As an alternative to the above statistics -based methods, some research focuses on machine learning-based algorithms to identify DDoS attacks. Support vector machines (SVM), neural networks (NN), and self-organizing maps (SOM) are the most frequently used algorithms, and they usually perform well in accuracy and false-positive rate. However, these machine learning-based approaches may introduce challenges in concurrently managing the SDN controller, and the cited machine learning algorithms, hence likely imposing some latency in handling the legitimate communications (Eliyan and Di Pietro 2021).

In addition to the challenges mentioned above, statistics -based methods and machine learning-based methods may also face the challenge of high resource consumption because both patterns of methods may require the periodical request of flow rules or packets. The periodical request means more precise and real-time monitoring, while it increases the load of bandwidth between the controller and switches, controller memory, and controller CPU. In addition, most detection methods rely on fine-grained routing management (Zhao et al. 2020), hence the number of flow rules requested will be huge, causing the process of transmitting and handling to be very inefficient. Although some work studied how to spread the load of measurement across the whole network (Sekar et al. 2008; Chang et al. 2011; Zhang 2013d), they usually require switches with programmable capabilities.

This paper aims to address the problems of high resource consumption and inefficiency of existing DDoS detection methods in SDN. Thus, we propose a novel DDoS detection scheme named FORT. Unlike existing detection methods, FORT determines whether to trigger flow rule-based detection by observing the port statistic. Once the observed indicators exceed specified thresholds, FORT starts to locate the abnormal port. It is worth noting that FORT implements situational awareness from both the attack source and the attack target, so the indicators need to be distinguished against different perspectives. However, according to the value of the indicators, it is easy to determine whether the abnormal port is the attack source or the attack target. After that, FORT only needs to awaken related switches and request the traffic related to the suspicious target or source. Generally, the main contributions of this paper are summarized as follows:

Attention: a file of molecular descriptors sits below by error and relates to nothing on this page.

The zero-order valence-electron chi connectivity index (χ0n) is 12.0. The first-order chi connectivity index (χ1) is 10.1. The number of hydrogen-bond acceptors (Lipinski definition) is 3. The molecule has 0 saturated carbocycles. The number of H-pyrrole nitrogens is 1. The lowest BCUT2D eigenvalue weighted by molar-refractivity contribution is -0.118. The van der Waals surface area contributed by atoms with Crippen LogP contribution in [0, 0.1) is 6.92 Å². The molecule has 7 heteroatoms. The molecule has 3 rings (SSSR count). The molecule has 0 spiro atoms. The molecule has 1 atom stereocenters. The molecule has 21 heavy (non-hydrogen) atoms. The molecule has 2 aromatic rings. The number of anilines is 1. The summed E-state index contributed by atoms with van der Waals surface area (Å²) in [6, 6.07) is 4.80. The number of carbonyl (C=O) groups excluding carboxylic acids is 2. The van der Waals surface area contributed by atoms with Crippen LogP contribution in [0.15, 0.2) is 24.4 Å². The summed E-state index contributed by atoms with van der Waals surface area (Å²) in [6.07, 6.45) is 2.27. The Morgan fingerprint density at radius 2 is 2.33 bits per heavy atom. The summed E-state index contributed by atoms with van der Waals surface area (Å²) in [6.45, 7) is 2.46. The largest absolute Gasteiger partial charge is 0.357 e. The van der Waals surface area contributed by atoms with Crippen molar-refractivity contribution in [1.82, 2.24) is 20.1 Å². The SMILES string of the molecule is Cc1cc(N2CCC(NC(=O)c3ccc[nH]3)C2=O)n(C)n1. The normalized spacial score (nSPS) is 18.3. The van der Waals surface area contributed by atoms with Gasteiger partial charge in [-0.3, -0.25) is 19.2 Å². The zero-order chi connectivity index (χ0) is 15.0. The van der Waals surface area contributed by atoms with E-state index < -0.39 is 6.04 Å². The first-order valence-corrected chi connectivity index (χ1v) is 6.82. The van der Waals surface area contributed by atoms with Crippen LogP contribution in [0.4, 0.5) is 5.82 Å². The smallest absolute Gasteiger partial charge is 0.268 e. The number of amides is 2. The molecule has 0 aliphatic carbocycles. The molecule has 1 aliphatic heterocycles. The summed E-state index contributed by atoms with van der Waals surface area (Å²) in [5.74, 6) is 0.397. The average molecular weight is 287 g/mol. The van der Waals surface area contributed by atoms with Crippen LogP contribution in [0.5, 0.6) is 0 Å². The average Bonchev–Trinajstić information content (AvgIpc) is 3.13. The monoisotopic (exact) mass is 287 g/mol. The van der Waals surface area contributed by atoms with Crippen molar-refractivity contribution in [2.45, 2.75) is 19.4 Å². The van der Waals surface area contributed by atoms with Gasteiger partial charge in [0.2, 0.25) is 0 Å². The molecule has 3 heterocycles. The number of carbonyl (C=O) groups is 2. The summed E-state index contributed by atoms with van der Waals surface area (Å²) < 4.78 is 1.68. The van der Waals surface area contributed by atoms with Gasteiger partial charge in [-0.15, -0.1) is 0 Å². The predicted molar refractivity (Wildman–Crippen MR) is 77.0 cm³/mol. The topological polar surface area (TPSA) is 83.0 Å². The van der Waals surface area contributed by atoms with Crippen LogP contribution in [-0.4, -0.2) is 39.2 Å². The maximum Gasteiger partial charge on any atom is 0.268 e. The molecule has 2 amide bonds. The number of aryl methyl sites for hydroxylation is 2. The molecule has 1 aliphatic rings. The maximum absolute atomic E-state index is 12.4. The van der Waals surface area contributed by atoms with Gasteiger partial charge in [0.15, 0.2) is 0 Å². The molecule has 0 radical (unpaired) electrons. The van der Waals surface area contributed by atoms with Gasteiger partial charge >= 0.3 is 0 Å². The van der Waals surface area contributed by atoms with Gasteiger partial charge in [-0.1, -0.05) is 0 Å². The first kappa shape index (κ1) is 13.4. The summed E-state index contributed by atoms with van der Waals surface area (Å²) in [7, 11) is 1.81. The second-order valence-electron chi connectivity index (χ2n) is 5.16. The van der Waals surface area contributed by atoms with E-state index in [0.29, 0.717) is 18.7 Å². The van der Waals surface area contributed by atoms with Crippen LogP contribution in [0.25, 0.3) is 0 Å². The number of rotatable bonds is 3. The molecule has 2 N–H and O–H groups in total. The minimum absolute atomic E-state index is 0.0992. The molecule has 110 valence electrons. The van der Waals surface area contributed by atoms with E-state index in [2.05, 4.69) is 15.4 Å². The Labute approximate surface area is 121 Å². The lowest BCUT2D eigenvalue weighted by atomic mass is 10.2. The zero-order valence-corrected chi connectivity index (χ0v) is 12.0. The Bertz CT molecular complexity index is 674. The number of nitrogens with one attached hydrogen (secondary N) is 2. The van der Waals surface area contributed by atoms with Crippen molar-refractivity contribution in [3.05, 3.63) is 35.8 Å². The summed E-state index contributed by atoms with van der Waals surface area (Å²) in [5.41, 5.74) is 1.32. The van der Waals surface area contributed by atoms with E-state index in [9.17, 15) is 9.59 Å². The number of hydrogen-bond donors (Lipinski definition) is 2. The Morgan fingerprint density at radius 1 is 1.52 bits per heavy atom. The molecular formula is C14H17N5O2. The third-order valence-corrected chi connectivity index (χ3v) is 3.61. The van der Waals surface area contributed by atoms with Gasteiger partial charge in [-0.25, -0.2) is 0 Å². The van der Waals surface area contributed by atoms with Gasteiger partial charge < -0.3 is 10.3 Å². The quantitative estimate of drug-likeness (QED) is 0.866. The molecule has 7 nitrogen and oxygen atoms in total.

1. 1.

    We propose a lightweight detection scheme that does not rely on periodical request of flow rules or packets as existing researches do. Specifically, FORT spreads the rule-based detection algorithm at edge switches and determines whether to start it by periodically retrieving the ports state. Compared with the request of flow rules, retrieving ports state costs much less resource and time. And spreading the detection algorithm avoids the inefficiency of retrieving flow rules;

  2. 2.

    We give a quantitative description of the indicators of the port statistics through a time series algorithm, ARIMA. It helps the controller identify abnormal port and whether it belongs to the attack source or the attack target. Then, the controller can trigger the detection process of the switch to which the port belongs;

  3. 3.

    We propose a lightweight detection algorithm that detects attack events at the victim side and locates attack sources. Since we treat transmitted and received flow rules separately, it is trustworthy that our detection algorithms can detect attacks with good performance. Experiments show that the detection accuracy for multiple attack types are above 97.26% from the victim side when idle-timeout equals 5, and FPR are only 0.039% if we comprehensively consider the anomaly from the perspective of attacker side and victim side;

The rest of this paper is organized as follows. “Background and related work” section introduces DDoS detection’s background and related work under the SDN context. Then, “Motivation and system design” section describes our motivation and introduces the system design in detail. Subsequently, we validate the availability and performance of FORT in “Performance evaluation” section. Finally, we conclude this paper in “Conclusion” section.

Background and related work

In this section, we first give a simple description of SDN and then review related work of DDoS detection under the SDN context.